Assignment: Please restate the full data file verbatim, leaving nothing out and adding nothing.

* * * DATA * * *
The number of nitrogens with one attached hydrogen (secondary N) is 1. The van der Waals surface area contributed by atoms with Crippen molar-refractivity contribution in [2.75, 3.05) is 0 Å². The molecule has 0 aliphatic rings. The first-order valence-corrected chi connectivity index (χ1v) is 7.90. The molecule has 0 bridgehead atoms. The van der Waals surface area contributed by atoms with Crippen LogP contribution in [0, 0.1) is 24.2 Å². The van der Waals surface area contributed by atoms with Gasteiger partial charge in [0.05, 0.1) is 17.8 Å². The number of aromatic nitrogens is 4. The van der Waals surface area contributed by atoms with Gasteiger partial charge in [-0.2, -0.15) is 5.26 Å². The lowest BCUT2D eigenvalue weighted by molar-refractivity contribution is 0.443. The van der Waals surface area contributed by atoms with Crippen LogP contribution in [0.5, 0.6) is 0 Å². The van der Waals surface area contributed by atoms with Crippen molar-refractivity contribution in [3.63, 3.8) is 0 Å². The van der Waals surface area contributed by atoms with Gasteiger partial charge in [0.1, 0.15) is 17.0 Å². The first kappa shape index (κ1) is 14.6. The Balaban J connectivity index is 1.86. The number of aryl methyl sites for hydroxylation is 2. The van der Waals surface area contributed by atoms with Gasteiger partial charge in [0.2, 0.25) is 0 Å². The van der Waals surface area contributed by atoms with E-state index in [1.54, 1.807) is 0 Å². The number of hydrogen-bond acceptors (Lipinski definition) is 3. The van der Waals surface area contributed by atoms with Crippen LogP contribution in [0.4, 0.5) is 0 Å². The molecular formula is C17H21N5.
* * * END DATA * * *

The number of nitrogens with one attached hydrogen (secondary N) is 1. The van der Waals surface area contributed by atoms with Crippen molar-refractivity contribution in [2.75, 3.05) is 0 Å². The molecule has 0 aliphatic rings. The first-order valence-corrected chi connectivity index (χ1v) is 7.90. The molecule has 0 bridgehead atoms. The van der Waals surface area contributed by atoms with Crippen LogP contribution in [0, 0.1) is 24.2 Å². The van der Waals surface area contributed by atoms with Gasteiger partial charge in [0.05, 0.1) is 17.8 Å². The number of aromatic nitrogens is 4. The van der Waals surface area contributed by atoms with Gasteiger partial charge in [-0.2, -0.15) is 5.26 Å². The lowest BCUT2D eigenvalue weighted by molar-refractivity contribution is 0.443. The van der Waals surface area contributed by atoms with Crippen LogP contribution in [0.5, 0.6) is 0 Å². The van der Waals surface area contributed by atoms with Crippen molar-refractivity contribution in [3.63, 3.8) is 0 Å². The van der Waals surface area contributed by atoms with Gasteiger partial charge in [0.1, 0.15) is 17.0 Å². The first kappa shape index (κ1) is 14.6. The Balaban J connectivity index is 1.86. The number of aryl methyl sites for hydroxylation is 2. The van der Waals surface area contributed by atoms with Gasteiger partial charge in [0.2, 0.25) is 0 Å². The van der Waals surface area contributed by atoms with E-state index in [1.54, 1.807) is 0 Å². The number of hydrogen-bond acceptors (Lipinski definition) is 3. The van der Waals surface area contributed by atoms with Crippen LogP contribution in [0.4, 0.5) is 0 Å². The molecular formula is C17H21N5.